Former Economics Editor of the NZ Herald

Brian Fallow: We know exactly how lucky we are


New Zealand rates well for lifestyle but country has its work cut out encouraging expatriates to come home

When asked if they were confident they could afford to buy a home in their preferred location in New Zealand, more expatriates said no than yes. Photo / Christine Cornege
When asked if they were confident they could afford to buy a home in their preferred location in New Zealand, more expatriates said no than yes. Photo / Christine Cornege

When asked if they were confident they could afford to buy a home in their preferred location in New Zealand, more expatriates said no than yes.

New Zealand is the seventh best country in the world to be born in, according to the Economist Intelligence Unit.

And a survey of expatriates Colmar Brunton has undertaken for Kea found 62 per cent consider that, taking everything into account, New Zealand is one of the best places in the world to live.

Readers of a certain age may recall a jaunty little ditty by John Clarke, in the persona of Fred Dagg, that went: "We don't know how lucky we are."

But perhaps we do. Statistics New Zealand's most recent general social survey found 87 per cent of New Zealanders are satisfied or very satisfied with their lives overall. That is higher than the OECD average, it says, and similar to Australia, the United States and Canada.

So how come the Kiwi diaspora is so large? John Clarke joined it years ago. At least he had the good sense to go to Australia, one of the few countries to outrank us in the quality of life index produced late last year by the Economist Intelligence Unit, a sister company of the Economist , repeating a similar exercise 25 years earlier.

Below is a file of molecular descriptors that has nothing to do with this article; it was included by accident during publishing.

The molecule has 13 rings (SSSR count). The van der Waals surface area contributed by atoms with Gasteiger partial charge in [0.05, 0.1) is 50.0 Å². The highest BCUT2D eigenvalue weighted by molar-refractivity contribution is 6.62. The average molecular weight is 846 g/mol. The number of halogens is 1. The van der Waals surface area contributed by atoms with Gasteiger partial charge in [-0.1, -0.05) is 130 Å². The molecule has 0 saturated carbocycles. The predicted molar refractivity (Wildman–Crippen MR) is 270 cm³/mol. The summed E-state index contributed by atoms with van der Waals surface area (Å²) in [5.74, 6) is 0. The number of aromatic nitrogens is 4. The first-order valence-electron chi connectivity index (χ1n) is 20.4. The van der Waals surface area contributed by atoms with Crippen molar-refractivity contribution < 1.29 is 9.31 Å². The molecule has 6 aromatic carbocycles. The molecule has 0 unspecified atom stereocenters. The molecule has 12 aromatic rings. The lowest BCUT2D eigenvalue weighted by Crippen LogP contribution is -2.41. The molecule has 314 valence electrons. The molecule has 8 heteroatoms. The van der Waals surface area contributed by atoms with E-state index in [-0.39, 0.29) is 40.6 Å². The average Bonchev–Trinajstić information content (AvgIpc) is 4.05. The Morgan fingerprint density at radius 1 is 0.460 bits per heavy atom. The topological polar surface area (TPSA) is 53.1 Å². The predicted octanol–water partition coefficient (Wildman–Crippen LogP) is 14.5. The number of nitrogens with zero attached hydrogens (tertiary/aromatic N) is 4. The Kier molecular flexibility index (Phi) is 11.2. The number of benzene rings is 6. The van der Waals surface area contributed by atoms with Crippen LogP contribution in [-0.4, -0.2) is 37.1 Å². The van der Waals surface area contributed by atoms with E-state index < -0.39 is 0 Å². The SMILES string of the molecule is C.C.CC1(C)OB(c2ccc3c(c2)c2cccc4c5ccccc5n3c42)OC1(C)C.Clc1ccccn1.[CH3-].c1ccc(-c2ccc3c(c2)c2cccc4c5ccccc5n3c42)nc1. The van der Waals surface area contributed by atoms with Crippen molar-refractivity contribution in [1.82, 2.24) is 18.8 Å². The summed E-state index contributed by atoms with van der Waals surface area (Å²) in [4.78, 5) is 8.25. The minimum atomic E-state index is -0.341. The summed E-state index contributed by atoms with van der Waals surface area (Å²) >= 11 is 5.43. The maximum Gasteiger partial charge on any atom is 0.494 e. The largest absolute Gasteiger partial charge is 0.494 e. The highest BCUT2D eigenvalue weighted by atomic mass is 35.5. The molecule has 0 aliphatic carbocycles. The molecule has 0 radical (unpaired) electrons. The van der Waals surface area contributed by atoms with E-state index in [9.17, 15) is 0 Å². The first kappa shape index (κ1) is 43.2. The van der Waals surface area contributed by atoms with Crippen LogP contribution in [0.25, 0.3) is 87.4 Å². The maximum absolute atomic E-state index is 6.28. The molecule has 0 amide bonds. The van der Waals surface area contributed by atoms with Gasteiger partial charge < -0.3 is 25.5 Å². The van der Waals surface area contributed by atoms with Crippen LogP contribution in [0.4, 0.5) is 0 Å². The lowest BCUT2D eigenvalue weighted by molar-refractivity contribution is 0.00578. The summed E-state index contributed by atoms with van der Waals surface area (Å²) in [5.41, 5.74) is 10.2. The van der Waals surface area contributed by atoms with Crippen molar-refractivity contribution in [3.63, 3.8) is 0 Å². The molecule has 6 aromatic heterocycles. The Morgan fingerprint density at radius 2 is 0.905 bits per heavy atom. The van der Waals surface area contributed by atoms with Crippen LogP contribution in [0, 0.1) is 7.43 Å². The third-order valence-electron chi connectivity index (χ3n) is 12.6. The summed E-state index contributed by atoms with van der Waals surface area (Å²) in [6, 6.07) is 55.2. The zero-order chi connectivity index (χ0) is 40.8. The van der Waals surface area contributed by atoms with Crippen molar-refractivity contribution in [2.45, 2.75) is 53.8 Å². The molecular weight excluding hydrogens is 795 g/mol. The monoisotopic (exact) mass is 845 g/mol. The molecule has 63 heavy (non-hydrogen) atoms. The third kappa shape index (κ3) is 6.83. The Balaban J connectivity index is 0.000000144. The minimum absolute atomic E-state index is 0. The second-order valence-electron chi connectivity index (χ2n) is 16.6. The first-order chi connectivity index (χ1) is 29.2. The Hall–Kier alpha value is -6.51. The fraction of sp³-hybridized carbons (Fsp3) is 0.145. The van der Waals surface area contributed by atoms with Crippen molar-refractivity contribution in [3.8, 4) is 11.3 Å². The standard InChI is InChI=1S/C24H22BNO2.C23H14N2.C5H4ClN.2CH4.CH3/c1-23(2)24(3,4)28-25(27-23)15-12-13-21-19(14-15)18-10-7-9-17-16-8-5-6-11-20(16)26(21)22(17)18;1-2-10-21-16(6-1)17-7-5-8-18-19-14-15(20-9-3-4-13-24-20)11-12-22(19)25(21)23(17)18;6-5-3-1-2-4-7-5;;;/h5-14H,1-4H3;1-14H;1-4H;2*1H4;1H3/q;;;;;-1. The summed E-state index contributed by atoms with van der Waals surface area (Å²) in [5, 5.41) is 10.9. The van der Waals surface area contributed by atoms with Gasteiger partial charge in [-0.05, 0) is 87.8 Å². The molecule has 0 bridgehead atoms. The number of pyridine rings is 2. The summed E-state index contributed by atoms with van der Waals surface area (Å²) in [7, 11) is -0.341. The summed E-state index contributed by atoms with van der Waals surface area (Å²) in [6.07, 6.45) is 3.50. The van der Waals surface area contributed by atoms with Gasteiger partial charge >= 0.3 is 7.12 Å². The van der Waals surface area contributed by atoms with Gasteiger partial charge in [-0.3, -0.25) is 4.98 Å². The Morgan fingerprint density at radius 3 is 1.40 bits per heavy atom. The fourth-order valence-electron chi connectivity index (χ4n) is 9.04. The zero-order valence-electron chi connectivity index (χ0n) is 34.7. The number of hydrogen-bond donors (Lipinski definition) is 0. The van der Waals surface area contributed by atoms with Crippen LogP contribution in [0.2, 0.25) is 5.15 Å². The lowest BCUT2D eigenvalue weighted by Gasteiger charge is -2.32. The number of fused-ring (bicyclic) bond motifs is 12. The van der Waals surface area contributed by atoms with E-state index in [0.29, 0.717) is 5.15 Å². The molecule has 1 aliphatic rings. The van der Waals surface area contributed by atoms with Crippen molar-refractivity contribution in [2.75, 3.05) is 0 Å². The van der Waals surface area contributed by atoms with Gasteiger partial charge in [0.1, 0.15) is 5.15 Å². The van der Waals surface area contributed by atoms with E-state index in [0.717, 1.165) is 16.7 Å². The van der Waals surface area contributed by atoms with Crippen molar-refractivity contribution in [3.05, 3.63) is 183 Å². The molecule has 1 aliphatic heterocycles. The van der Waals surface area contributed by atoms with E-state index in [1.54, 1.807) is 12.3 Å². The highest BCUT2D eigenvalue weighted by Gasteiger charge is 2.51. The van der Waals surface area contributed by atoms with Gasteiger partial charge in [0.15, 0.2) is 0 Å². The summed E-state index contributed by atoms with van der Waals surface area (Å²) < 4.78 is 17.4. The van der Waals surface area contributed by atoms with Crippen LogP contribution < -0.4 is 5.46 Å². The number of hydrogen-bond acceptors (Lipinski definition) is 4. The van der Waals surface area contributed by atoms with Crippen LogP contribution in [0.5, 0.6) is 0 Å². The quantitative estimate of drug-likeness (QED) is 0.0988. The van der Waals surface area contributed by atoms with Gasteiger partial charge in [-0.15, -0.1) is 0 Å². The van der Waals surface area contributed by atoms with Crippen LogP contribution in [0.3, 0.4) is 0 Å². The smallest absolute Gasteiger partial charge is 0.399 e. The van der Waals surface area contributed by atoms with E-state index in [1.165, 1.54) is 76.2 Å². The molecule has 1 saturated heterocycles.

The others ahead of us are Switzerland, Norway, Sweden, Denmark and Singapore. We outscore the United States and the larger European economies by a substantial margin.
The rankings reflect a range of indicators of well-being.

They include per capita gross domestic product (an indicator of incomes), life expectancy at birth, divorce rates (as a proxy for the quality of family life), the unemployment rate, climate (variations from an equable 14C), homicide rates, membership of social organisations, ratings for corruption and what proportion of legislators are women (an indicator of gender equality).

The factors have been chosen and weighted because they best explain statistically the variation among countries in life satisfaction scores, like those in New Zealand's general social survey.

Incomes matter, but only up to a point.

GDP per capita alone explains almost two-thirds of the variation in life satisfaction, the EIU said.

"However, over several decades there has been only a very modest upward trend in average life satisfaction scores in developed countries, whereas average income has grown substantially."

International comparisons are all well and good but Statistics NZ's general social survey also threw up some sobering results.

Only just over half of the more than 8000 people surveyed reckoned they had enough or more than enough money to meet everyday needs for such things as accommodation, food and clothing.

Only two-thirds reported having no major problems with the house or flat they lived in, implying one-third do.

And nearly a third said they had felt lonely some, most or all of the time in the last four weeks.

Maybe distance lends enchantment to the view.

The Kea survey of more than 12,000 expatriates found a generally positive view of New Zealand among those who have left it, but less so when it came to nitty-gritty questions relevant to whether they would return.

So 62 per cent agreed it is one of the best places in the world to live while only 8 per cent disagreed, and 56 per cent rated it a safe place to live while 8 per cent disagreed.